The rule on when the police may act on an anonymous tip is tested through layers of legal jargon. Yet it can still be explained quite simply. If a tip is both anonymous and uncorroborated, it does not justify police action. This week, however, the U.S. Supreme Court issued an opinion that many may think eviscerates this rule. Law enforcement officers, it turns out, do not need much corroboration at all.
An anonymous caller claimed that a certain car drove erratically on a certain highway. But when the car was found near where the caller reported it, the police did not observe any violation of traffic rules. No matter. That the car the caller described was seen close to where the caller said it would be was enough to corroborate everything else the tipster said, and allowed the State Patrol to pull the vehicle over.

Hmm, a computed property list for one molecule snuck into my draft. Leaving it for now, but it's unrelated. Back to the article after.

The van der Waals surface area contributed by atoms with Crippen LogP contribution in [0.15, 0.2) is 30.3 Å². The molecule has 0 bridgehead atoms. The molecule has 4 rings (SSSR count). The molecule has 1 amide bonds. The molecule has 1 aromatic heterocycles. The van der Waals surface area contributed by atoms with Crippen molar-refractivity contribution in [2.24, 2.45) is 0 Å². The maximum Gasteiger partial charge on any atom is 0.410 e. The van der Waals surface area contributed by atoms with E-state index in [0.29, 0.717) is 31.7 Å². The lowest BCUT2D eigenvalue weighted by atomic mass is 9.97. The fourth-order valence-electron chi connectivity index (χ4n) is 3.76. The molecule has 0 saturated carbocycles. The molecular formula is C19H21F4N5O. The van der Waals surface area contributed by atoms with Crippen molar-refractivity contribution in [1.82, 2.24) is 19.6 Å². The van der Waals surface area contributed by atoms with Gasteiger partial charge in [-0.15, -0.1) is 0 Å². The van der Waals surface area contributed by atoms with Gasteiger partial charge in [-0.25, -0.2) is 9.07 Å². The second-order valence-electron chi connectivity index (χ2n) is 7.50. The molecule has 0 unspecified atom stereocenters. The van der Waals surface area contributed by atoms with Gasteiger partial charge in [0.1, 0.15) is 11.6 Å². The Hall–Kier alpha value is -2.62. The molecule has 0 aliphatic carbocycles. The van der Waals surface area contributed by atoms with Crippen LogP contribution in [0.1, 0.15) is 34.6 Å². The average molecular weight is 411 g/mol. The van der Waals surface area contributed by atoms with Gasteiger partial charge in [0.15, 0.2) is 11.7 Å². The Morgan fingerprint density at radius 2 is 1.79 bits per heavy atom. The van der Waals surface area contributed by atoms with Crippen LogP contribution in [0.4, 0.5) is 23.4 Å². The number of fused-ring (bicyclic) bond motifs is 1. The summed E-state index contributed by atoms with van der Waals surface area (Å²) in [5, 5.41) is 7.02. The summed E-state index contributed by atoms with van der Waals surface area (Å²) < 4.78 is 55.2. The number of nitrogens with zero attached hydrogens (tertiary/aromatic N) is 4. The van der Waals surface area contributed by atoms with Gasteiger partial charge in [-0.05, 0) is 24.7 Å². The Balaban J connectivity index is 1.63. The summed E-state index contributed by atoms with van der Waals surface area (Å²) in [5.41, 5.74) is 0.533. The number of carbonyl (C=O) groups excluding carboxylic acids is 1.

This is likely to become a key case for appellate attorneys. One of the most frequent grounds for criminal appeals is the sufficiency of evidence. Anonymous tips are a natural target in those cases. Lack of corroboration will now be that much harder to argue. Careful consideration of all the facts is, as always, paramount.